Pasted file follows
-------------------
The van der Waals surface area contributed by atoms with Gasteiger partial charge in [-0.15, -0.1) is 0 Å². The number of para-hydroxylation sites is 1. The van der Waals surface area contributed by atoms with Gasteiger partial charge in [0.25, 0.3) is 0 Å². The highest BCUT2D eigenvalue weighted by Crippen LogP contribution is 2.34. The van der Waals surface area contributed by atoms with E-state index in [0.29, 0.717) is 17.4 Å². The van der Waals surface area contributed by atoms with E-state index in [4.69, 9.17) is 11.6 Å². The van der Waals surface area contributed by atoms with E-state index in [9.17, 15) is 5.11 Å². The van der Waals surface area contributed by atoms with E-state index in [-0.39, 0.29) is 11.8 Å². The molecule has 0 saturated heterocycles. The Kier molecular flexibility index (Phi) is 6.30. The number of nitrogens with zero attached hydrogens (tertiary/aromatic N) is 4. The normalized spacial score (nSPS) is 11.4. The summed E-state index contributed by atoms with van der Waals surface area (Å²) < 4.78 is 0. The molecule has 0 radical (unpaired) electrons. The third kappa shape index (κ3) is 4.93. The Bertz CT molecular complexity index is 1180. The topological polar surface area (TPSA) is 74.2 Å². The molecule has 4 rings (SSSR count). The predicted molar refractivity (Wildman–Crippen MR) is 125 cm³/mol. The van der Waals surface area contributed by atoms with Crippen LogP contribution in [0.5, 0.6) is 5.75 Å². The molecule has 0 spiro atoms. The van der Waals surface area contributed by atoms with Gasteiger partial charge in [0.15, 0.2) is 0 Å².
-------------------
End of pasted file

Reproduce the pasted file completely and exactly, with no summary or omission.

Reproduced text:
The van der Waals surface area contributed by atoms with Gasteiger partial charge in [-0.15, -0.1) is 0 Å². The number of para-hydroxylation sites is 1. The van der Waals surface area contributed by atoms with Gasteiger partial charge in [0.25, 0.3) is 0 Å². The highest BCUT2D eigenvalue weighted by Crippen LogP contribution is 2.34. The van der Waals surface area contributed by atoms with E-state index in [0.29, 0.717) is 17.4 Å². The van der Waals surface area contributed by atoms with E-state index in [4.69, 9.17) is 11.6 Å². The van der Waals surface area contributed by atoms with E-state index in [9.17, 15) is 5.11 Å². The van der Waals surface area contributed by atoms with E-state index in [-0.39, 0.29) is 11.8 Å². The molecule has 0 saturated heterocycles. The Kier molecular flexibility index (Phi) is 6.30. The number of nitrogens with zero attached hydrogens (tertiary/aromatic N) is 4. The normalized spacial score (nSPS) is 11.4. The summed E-state index contributed by atoms with van der Waals surface area (Å²) < 4.78 is 0. The molecule has 0 radical (unpaired) electrons. The third kappa shape index (κ3) is 4.93. The Bertz CT molecular complexity index is 1180. The topological polar surface area (TPSA) is 74.2 Å². The molecule has 4 rings (SSSR count). The predicted molar refractivity (Wildman–Crippen MR) is 125 cm³/mol. The van der Waals surface area contributed by atoms with Crippen LogP contribution in [0.5, 0.6) is 5.75 Å². The molecule has 0 spiro atoms. The van der Waals surface area contributed by atoms with Gasteiger partial charge in [0.15, 0.2) is 0 Å².